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Being A Good Neighbor Isn’t So Bad

By Staff | Feb 21, 2013

Without a lot of attention or controversy, representatives of several large swine production firms, livestock producers and Palo Alto County residents gathered together 16 years ago to discuss the changing face of livestock production and its effects on Palo Alto County.

Through discussions, proposals and agreements, a document known as the Good Neighbor Policy came into existence. The Good Neighbor Policy set forth guidelines on the locating, or siting, of livestock confinement facilities in the county.

In the ensuing 16 years, livestock producers and residents in Palo Alto County have enjoyed a relatively smooth co-existence, using the guidelines set forth by the Good Neighbor Policy.

But, in the past year, there have been several instances where livestock confinements were built with disregard to the policy, which began to raise concerns of members of the Palo Alto County Planning and Zoning Board, along with the Palo Alto County Board of Supervisors.

On Tuesday morning, the two groups hosted a meeting at the Palo Alto County Election Center to re-visit the Good Neighbor Policy. Along with the original livestock producers involved in the development of the Good Neighbor Policy, firms which have come into the area since 1997 were also invited to the meeting to “touch base” on what the policy was intended to do.

“We’re not here to re-invent the Good Neighbor Policy,” Palo Alto County Zoning Administrator Joe Neary said. ” It is just our desire to get some re-affirmations from you that you will abide by the policy.”

According to Neary, the first 10 years that the policy was in existence, there was overwhelming compliance with the policy.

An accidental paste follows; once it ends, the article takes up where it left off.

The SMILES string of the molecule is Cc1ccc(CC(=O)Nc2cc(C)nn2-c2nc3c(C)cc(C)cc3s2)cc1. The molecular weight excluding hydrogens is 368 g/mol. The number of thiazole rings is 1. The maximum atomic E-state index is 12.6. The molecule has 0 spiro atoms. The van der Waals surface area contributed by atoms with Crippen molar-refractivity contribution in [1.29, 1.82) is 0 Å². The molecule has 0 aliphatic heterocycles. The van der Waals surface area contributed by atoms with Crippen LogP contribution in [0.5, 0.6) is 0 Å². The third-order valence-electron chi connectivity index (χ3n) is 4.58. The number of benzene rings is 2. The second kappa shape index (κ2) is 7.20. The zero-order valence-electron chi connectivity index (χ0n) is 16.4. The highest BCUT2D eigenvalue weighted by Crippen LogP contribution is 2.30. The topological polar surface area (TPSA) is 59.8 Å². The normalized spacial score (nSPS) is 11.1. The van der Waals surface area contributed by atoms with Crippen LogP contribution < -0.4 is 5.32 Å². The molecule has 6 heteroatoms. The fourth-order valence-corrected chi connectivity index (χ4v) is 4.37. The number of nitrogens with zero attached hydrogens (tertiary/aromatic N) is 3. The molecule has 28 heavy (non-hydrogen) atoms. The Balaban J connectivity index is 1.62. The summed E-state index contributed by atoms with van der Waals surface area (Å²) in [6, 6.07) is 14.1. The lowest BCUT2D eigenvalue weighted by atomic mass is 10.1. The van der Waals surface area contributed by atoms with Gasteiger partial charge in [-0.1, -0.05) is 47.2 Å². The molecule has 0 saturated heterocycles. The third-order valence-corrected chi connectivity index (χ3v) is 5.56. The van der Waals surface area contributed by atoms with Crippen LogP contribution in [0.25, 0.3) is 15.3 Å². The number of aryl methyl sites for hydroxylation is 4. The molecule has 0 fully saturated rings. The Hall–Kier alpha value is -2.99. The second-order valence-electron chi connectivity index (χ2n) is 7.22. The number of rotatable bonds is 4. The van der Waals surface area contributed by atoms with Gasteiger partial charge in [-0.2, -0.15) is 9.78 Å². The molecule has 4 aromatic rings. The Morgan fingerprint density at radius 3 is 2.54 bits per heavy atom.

“Understand, this Good Neighbor Policy has no legal authority, because it cannot be more restrictive than state law,” Neary noted. “But, people were willing to abide by it and meet the requirements. There were some instances where operations were built closer than the half-mile, but waivers were obtained in most of those cases.”

“Back in 1997, we felt this was an important step in addressing the concerns of people in the rural areas about where livestock operations were being built,”?agreed Zoning Board Chair Dean Gunderson. “The Good Neighbor Policy resolution has helped ease a lot of concerns in that time.”

Gunderson continued, “Planning and Zoning agreed that this was a good time to get together and get everybody back on the same page, and to show our desire and compartment to keep this policy and allow it to be a success.”

When the policy was first developed, representatives of the Palo Alto County Farm Bureau, Pork Producers, local farmers and representatives of Iowa Select, Hawkeye One and Murphy Family Farms had gathered to arrive at the policy.

On Tuesday, newcomers to the industry; Christensen Farms and Prestige Farms were present at the meeting, along with representatives of the Farm Bureau and Kerber Companies, the parent of Hawkeye One.

Palo Alto County Supervisor Linus Solberg, who had been involved in the development of the original policy, also praised the success of the policy.

“We don’t have any say over the state’s rules, but a lot of people have abided by the Good Neighbor Policy and it has carried some weight,”?Solberg said. “It took a lot of blood, sweat and tears to get it passed and its worked good. We hope it will continue to do so.”

“I think the Good Neighbor Policy was well thought out,” noted Jeff Kerber of the Kerber Companies. “We realize it is not legally binding, but that it is a show of good faith, and that’s what this is all about – respecting the other people around us. Let’s keep the bar raised in Palo Alto County and respect each other by abiding with the Good Neighbor Policy.”

Adam Barka of Christensen Farms agreed. “It’s always been our policy to work with our neighbors on siting.”

Steve Crawford of Prestige Farms admitted when their company first began locating in the county, they were unaware of the policy, but said they would try to be good neighbors in the future, but noted that landowners are also a factor in the equation when it comes to siting of livestock operations.

“All we can ask is that you treat people as well as you treat your hogs,”?noted Supervisor Ed Noonan, as the meeting came to a conclusion.

Good Neighbor Policy


* Applicants must be present for zoning meetings

to answer questions on their proposal

* A separation distance to the nearest residence shall be one-half mile unless waivers are signed

by the affected nneighbors

*This policy will allow for continued growth of livestock industry while also addressing concerns expressed by neighbors of facilities